Justice’s parents were strict about their children not consuming anything that wasn’t sanctioned
by The Family. So in her teens Justice had to hide her books, magazines and music, secretly
devouring albums by Alanis Morissette, Tracy Chapman, Joan Osborne, Prince, The Fugees,
Nirvana, etc. Justice was inspired hearing other artists tell their stories through their music.
One day, Justice impulsively decided to strike out on her own. She ran away from her family
and hid in the subway. She watched in amazement as people piled onto the crowded subway
cars. She noticed a pan handler singing for his supper. In short order she was doing much the
same, busking in the subway, drawing large appreciative crowds, and often earning as much as
$500 a day. “I felt really connected to people singing in the subway,” she says. “It was amazing
to play by myself for a change. That’s when I really began to blossom as a songwriter.” With the
money she earned playing in the subway, Justice recorded a CD and began to sell her music.

In 2007, she released The Subway Recordings (under her given name Susan Cagle), which was
compiled from two live sets she had performed in Times Square and Grand Central Station. The
following year, Spin Doctors’ drummer Aaron Comess caught her act at a club and introduced
her to veteran artist manager David Sonenberg (The Fugees, John Legend and the Black Eyed
Peas) who set Justice up with songwriter/producer Toby Gad (Beyoncé, Fergie, Alicia Keys) and advised her to write songs about her life. And that’s exactly what she did. Toby and Susan wrote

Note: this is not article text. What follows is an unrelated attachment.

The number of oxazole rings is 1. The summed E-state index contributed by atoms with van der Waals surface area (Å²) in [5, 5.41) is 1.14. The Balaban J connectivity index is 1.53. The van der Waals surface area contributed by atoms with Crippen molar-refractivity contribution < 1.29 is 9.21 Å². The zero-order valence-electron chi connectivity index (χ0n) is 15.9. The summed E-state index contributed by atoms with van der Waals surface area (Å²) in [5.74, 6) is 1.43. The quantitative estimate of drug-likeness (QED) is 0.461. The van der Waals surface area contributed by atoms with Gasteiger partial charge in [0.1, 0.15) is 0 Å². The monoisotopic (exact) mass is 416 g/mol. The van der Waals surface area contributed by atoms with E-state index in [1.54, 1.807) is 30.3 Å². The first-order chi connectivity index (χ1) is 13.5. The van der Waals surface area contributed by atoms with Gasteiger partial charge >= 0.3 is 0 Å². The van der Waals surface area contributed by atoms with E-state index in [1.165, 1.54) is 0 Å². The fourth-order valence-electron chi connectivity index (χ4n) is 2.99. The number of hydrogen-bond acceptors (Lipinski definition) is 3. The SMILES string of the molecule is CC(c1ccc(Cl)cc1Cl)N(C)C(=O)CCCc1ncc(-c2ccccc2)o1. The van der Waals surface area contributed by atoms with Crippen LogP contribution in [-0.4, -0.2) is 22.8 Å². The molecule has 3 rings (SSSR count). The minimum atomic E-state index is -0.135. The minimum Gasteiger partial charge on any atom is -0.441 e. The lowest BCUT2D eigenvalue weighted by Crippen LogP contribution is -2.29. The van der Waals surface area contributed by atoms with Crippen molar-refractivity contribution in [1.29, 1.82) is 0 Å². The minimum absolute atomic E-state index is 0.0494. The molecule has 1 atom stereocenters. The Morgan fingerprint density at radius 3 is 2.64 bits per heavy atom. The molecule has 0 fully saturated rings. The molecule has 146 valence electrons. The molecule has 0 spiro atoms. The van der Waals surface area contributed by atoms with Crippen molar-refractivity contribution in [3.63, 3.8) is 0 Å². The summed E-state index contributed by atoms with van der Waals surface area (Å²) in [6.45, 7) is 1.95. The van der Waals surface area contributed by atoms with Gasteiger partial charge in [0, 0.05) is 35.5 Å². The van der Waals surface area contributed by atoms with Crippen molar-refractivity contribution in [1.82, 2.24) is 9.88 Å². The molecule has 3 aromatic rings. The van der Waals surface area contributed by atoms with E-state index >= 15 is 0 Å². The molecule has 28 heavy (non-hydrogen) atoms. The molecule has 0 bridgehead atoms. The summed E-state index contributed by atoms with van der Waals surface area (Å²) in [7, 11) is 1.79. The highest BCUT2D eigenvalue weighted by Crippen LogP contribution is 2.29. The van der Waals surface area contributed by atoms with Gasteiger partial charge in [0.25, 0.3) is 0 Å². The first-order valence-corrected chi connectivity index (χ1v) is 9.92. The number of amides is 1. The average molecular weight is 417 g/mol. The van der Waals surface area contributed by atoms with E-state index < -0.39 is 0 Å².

and performed every song on the Eat Dirt LP.

“Toby was like my psychiatrist,” Justice says. “Because at that time, I was kind of homeless. I
really didn’t know what I was doing with my life. Toby made me dig deep to write about what I
was feeling. Getting in touch with those feelings was the real breakthrough for me. Toby set me
on the path to writing songs that gave people a window into my personal story.”
“Susan is a real artist who can do it all,” Gad says. “She can simply pick up a guitar and command your attention. She moves you to tears of joy and somehow makes you want to stand
up and cheer. I love her honesty, vulnerability, and inner beauty.”

The first song Justice and Gad wrote together was “I Wonder,” which Justice calls a magical tale
akin to Alice in Wonderland, an empowering journey where Justice questions those who tried to
tell her how to think and feel. On the title track “Eat Dirt,” Justice acknowledges that you may
have to eat a little dirt in order to learn some hard lessons. But you come out stronger on the
other side. On “Bob Dylan” Justice expresses the elation she felt when she realized that she
could be open about her past rather than run away from it.

“I’ve had a hard time expressing myself because I had so many secrets about my life,” she says.
“It’s a relief to engage with people, to attempt to communicate how you are feeling, even if
you’re not the most eloquent person.” Justice takes a lighter tone on the upbeat love song “Paper Planes” and the playful “Forbidden Fruits,” which not only describes her delight at the
unpredictable adventure of life in New York City, but also cements the album’s theme of
freedom. According to Justice, "curiosity didn't kill the cat. It saved the cat!"

Although the songs chronicle some of the heavier things Justice has faced, it’s clear that she hastriumphed over all her adversities. “My past has made me who I am today. And for that I’m
grateful. I’ve survived and I’m feeling positive and creative. I’m looking ahead, not backwards.”